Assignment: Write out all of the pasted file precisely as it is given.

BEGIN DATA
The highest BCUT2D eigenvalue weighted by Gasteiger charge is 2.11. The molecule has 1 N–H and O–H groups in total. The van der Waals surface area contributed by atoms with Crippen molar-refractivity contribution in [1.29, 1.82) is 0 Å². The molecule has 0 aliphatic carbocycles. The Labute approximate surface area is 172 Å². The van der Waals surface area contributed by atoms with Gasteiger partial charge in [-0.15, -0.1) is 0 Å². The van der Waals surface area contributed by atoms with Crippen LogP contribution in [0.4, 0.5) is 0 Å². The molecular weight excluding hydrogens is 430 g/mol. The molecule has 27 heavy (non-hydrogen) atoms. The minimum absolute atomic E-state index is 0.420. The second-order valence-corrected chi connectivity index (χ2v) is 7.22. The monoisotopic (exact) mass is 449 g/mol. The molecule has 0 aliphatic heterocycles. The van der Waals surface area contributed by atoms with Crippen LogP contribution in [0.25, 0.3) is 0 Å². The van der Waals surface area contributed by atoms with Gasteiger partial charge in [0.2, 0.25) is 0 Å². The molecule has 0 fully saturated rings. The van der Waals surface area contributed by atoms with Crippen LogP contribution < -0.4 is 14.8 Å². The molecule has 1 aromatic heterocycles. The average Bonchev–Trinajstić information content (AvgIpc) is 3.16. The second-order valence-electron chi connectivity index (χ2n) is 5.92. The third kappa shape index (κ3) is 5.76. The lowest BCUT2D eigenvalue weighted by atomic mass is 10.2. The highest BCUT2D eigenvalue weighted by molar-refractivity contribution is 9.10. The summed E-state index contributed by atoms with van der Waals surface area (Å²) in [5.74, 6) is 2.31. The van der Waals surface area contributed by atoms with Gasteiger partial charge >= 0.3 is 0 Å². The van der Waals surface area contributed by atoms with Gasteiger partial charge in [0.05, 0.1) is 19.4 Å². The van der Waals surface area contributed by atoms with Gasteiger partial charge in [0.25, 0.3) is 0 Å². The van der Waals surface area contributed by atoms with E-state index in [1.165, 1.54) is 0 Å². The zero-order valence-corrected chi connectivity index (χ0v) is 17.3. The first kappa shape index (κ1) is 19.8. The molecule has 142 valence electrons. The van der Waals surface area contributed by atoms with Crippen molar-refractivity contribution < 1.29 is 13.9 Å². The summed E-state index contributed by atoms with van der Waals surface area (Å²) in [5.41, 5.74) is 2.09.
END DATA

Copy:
The highest BCUT2D eigenvalue weighted by Gasteiger charge is 2.11. The molecule has 1 N–H and O–H groups in total. The van der Waals surface area contributed by atoms with Crippen molar-refractivity contribution in [1.29, 1.82) is 0 Å². The molecule has 0 aliphatic carbocycles. The Labute approximate surface area is 172 Å². The van der Waals surface area contributed by atoms with Gasteiger partial charge in [-0.15, -0.1) is 0 Å². The van der Waals surface area contributed by atoms with Crippen LogP contribution in [0.4, 0.5) is 0 Å². The molecular weight excluding hydrogens is 430 g/mol. The molecule has 27 heavy (non-hydrogen) atoms. The minimum absolute atomic E-state index is 0.420. The second-order valence-corrected chi connectivity index (χ2v) is 7.22. The monoisotopic (exact) mass is 449 g/mol. The molecule has 0 aliphatic heterocycles. The van der Waals surface area contributed by atoms with Crippen LogP contribution in [0.25, 0.3) is 0 Å². The van der Waals surface area contributed by atoms with Gasteiger partial charge in [0.2, 0.25) is 0 Å². The molecule has 0 fully saturated rings. The van der Waals surface area contributed by atoms with Crippen LogP contribution < -0.4 is 14.8 Å². The molecule has 1 aromatic heterocycles. The average Bonchev–Trinajstić information content (AvgIpc) is 3.16. The second-order valence-electron chi connectivity index (χ2n) is 5.92. The third kappa shape index (κ3) is 5.76. The lowest BCUT2D eigenvalue weighted by atomic mass is 10.2. The highest BCUT2D eigenvalue weighted by molar-refractivity contribution is 9.10. The summed E-state index contributed by atoms with van der Waals surface area (Å²) in [5.74, 6) is 2.31. The van der Waals surface area contributed by atoms with Gasteiger partial charge >= 0.3 is 0 Å². The van der Waals surface area contributed by atoms with Gasteiger partial charge in [0.05, 0.1) is 19.4 Å². The van der Waals surface area contributed by atoms with Gasteiger partial charge in [0.25, 0.3) is 0 Å². The van der Waals surface area contributed by atoms with E-state index in [1.165, 1.54) is 0 Å². The zero-order valence-corrected chi connectivity index (χ0v) is 17.3. The first kappa shape index (κ1) is 19.8. The molecule has 142 valence electrons. The van der Waals surface area contributed by atoms with Crippen molar-refractivity contribution < 1.29 is 13.9 Å². The summed E-state index contributed by atoms with van der Waals surface area (Å²) in [5.41, 5.74) is 2.09.